In Yamada et al U.S. Pat. No. 4,569,192 single strand spun yarns wherein the fibers are spun, drafted and twisted, it was proposed to vary the twist and drafting of the strand while the spun yarn strand is being formed in yarn spinning equipment.
However, there is no known proposal of a system for forming a twisted yarn having multiple plies of yarn which eliminates the need for changing gears, cams or other mechanical or manual devices and which permits large twist pattern variations in the product such that the length of the segments of a desired twist level may be varied along with the twist level. Such yarn can be utilized for forming carpet or other textiles with unique and different patterns and aesthetics. Accordingly, it is desirable to provide a system whereby variations in yarn twist level may be selectively made and wherein wide variations may be selected when twisting multiple strands of yarn together into a composite twisted yarn.
Consequently, it is a primary object of the present invention to provide a method and apparatus for twisting two or more strands of yarn into a twisted yarn while varying the twist level selectively along selected lengths of the yarn.
It is another object of the present invention to provide a method and apparatus for twisting two or more yarn strands together in accordance with a selective twist pattern and for changing the pattern selectively.
It is a further object of the present invention to provide in yarn twisting apparatus a method and apparatus for selectively controlling the ratio of speeds of the yarn producing package and the yarn twisting speed.
Accordingly, the present invention provides a method and apparatus for twisting two or more strands of yarn together in accordance with a pre-selected and changeable pattern so as to obtain twisted yarn with a selective twist level extending for a selective length of the yarn and other selective twist levels extending for various selective lengths of the yarn so that the yarn on a product package or spool has a variable twist pattern, i.e., a selected twist level for a selected segment of the yarn, the twist pattern being reproducible and changeable.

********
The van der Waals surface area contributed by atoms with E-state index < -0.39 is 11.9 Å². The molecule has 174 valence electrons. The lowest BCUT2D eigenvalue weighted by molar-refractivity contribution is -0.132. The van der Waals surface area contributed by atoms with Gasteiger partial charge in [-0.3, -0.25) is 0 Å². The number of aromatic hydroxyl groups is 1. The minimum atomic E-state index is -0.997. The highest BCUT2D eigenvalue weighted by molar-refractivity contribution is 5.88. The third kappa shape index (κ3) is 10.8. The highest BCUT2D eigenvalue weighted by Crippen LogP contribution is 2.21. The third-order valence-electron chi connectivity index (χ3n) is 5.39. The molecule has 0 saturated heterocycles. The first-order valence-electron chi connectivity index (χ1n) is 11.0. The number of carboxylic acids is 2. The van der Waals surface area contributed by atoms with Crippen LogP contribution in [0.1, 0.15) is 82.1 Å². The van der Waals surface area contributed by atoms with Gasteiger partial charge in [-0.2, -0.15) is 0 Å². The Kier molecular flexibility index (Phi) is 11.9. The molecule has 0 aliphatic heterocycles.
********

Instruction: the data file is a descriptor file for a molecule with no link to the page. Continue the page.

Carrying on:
To this end, the present invention provides yarn twisting apparatus having a drive means for rotating a finished package of plural strands of yarn twisted together, a yarn twisting means for twisting the yarns together, and a drive means for the yarn twisting means including controllable drive means for the product package drive and the yarn twisting drive, and a programmable control means for controlling the ratio between the yarn twisting speed and the package speed and also the time that the speed ratios are maintained.
In accordance with the invention various patterns may be stored in a processing device or controller which controls the final pattern of the yarn and can be programmed to make various patterns. Changing from one pattern to another merely involves accessing the pattern from stored information in the processing device.
The drive means for each of the finished package and the yarn twister means comprises a motor controlled by a programmable controller which drives the respective motor at precise speeds for precise times to change the speed ratios in accordance with the pattern.